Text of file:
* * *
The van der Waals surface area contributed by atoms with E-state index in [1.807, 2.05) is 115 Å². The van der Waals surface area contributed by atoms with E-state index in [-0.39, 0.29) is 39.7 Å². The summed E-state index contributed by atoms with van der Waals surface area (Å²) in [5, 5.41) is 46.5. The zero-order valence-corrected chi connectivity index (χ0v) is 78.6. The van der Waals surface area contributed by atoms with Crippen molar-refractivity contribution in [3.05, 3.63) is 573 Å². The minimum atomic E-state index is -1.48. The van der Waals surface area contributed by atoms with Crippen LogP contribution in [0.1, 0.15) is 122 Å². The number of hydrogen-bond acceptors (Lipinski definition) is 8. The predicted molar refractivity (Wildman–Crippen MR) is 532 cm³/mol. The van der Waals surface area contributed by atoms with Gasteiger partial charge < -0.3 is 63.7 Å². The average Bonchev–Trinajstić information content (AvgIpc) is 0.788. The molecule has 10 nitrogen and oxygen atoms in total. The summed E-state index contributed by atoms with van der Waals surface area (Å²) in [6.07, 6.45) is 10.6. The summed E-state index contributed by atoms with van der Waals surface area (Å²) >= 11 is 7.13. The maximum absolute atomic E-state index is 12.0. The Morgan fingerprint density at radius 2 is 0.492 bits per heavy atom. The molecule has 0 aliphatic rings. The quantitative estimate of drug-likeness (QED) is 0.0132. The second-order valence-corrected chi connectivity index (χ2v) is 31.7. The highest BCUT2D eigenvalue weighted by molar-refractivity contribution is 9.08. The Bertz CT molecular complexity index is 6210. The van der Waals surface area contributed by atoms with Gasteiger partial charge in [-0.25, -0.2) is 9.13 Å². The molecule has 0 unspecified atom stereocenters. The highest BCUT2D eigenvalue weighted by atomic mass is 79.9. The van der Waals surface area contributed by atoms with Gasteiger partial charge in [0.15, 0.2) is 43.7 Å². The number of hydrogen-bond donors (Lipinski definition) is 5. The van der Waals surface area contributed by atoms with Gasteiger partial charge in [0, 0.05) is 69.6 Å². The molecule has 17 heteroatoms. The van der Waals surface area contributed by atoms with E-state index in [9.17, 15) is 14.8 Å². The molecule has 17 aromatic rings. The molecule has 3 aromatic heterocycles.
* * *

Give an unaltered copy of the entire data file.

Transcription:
The van der Waals surface area contributed by atoms with E-state index in [1.807, 2.05) is 115 Å². The van der Waals surface area contributed by atoms with E-state index in [-0.39, 0.29) is 39.7 Å². The summed E-state index contributed by atoms with van der Waals surface area (Å²) in [5, 5.41) is 46.5. The zero-order valence-corrected chi connectivity index (χ0v) is 78.6. The van der Waals surface area contributed by atoms with Crippen molar-refractivity contribution in [3.05, 3.63) is 573 Å². The minimum atomic E-state index is -1.48. The van der Waals surface area contributed by atoms with Crippen LogP contribution in [0.1, 0.15) is 122 Å². The number of hydrogen-bond acceptors (Lipinski definition) is 8. The predicted molar refractivity (Wildman–Crippen MR) is 532 cm³/mol. The van der Waals surface area contributed by atoms with Gasteiger partial charge < -0.3 is 63.7 Å². The average Bonchev–Trinajstić information content (AvgIpc) is 0.788. The molecule has 10 nitrogen and oxygen atoms in total. The summed E-state index contributed by atoms with van der Waals surface area (Å²) in [6.07, 6.45) is 10.6. The summed E-state index contributed by atoms with van der Waals surface area (Å²) >= 11 is 7.13. The maximum absolute atomic E-state index is 12.0. The Morgan fingerprint density at radius 2 is 0.492 bits per heavy atom. The molecule has 0 aliphatic rings. The quantitative estimate of drug-likeness (QED) is 0.0132. The second-order valence-corrected chi connectivity index (χ2v) is 31.7. The highest BCUT2D eigenvalue weighted by molar-refractivity contribution is 9.08. The Bertz CT molecular complexity index is 6210. The van der Waals surface area contributed by atoms with Gasteiger partial charge in [-0.25, -0.2) is 9.13 Å². The molecule has 0 unspecified atom stereocenters. The highest BCUT2D eigenvalue weighted by atomic mass is 79.9. The van der Waals surface area contributed by atoms with Gasteiger partial charge in [0.15, 0.2) is 43.7 Å². The number of hydrogen-bond donors (Lipinski definition) is 5. The van der Waals surface area contributed by atoms with Gasteiger partial charge in [0, 0.05) is 69.6 Å². The molecule has 17 heteroatoms. The van der Waals surface area contributed by atoms with E-state index in [9.17, 15) is 14.8 Å². The molecule has 17 aromatic rings. The molecule has 3 aromatic heterocycles.